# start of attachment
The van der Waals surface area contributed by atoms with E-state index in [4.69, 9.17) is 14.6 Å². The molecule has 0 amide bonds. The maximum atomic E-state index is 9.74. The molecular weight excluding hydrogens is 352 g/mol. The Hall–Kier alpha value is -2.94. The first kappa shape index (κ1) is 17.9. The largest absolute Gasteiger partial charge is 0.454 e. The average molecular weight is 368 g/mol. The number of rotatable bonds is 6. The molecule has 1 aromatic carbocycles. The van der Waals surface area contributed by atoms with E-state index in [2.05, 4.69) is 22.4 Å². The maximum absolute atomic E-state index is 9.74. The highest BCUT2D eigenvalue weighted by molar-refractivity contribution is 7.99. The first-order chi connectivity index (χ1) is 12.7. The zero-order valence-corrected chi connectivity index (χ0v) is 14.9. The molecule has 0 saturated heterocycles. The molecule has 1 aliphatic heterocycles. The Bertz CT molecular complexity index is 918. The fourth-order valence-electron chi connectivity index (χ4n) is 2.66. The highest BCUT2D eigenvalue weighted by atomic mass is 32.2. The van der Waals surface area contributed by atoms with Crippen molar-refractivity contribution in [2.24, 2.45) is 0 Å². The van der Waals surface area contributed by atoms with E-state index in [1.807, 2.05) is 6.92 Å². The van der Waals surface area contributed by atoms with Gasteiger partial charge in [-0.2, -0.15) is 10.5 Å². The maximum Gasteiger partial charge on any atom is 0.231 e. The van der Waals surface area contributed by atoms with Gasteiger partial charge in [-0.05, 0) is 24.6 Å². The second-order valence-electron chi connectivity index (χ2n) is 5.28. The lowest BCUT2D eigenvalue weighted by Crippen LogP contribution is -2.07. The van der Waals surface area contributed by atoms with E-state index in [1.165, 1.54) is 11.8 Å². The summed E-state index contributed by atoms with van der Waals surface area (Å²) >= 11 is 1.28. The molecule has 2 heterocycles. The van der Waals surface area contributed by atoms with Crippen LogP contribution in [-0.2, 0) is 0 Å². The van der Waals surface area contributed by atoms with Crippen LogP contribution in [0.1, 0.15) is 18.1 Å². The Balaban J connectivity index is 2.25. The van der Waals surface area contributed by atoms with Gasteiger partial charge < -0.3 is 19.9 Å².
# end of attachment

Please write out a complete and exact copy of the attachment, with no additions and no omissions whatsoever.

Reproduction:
The van der Waals surface area contributed by atoms with E-state index in [4.69, 9.17) is 14.6 Å². The molecule has 0 amide bonds. The maximum atomic E-state index is 9.74. The molecular weight excluding hydrogens is 352 g/mol. The Hall–Kier alpha value is -2.94. The first kappa shape index (κ1) is 17.9. The largest absolute Gasteiger partial charge is 0.454 e. The average molecular weight is 368 g/mol. The number of rotatable bonds is 6. The molecule has 1 aromatic carbocycles. The van der Waals surface area contributed by atoms with E-state index in [2.05, 4.69) is 22.4 Å². The maximum absolute atomic E-state index is 9.74. The highest BCUT2D eigenvalue weighted by molar-refractivity contribution is 7.99. The first-order chi connectivity index (χ1) is 12.7. The zero-order valence-corrected chi connectivity index (χ0v) is 14.9. The molecule has 0 saturated heterocycles. The molecule has 1 aliphatic heterocycles. The Bertz CT molecular complexity index is 918. The fourth-order valence-electron chi connectivity index (χ4n) is 2.66. The highest BCUT2D eigenvalue weighted by atomic mass is 32.2. The van der Waals surface area contributed by atoms with Crippen molar-refractivity contribution in [2.24, 2.45) is 0 Å². The van der Waals surface area contributed by atoms with E-state index in [1.807, 2.05) is 6.92 Å². The van der Waals surface area contributed by atoms with Gasteiger partial charge in [-0.2, -0.15) is 10.5 Å². The maximum Gasteiger partial charge on any atom is 0.231 e. The van der Waals surface area contributed by atoms with Gasteiger partial charge in [-0.05, 0) is 24.6 Å². The second-order valence-electron chi connectivity index (χ2n) is 5.28. The lowest BCUT2D eigenvalue weighted by Crippen LogP contribution is -2.07. The van der Waals surface area contributed by atoms with E-state index in [1.165, 1.54) is 11.8 Å². The summed E-state index contributed by atoms with van der Waals surface area (Å²) >= 11 is 1.28. The molecule has 2 heterocycles. The van der Waals surface area contributed by atoms with Crippen LogP contribution in [-0.2, 0) is 0 Å². The van der Waals surface area contributed by atoms with Crippen LogP contribution in [0.1, 0.15) is 18.1 Å². The Balaban J connectivity index is 2.25. The van der Waals surface area contributed by atoms with Gasteiger partial charge < -0.3 is 19.9 Å².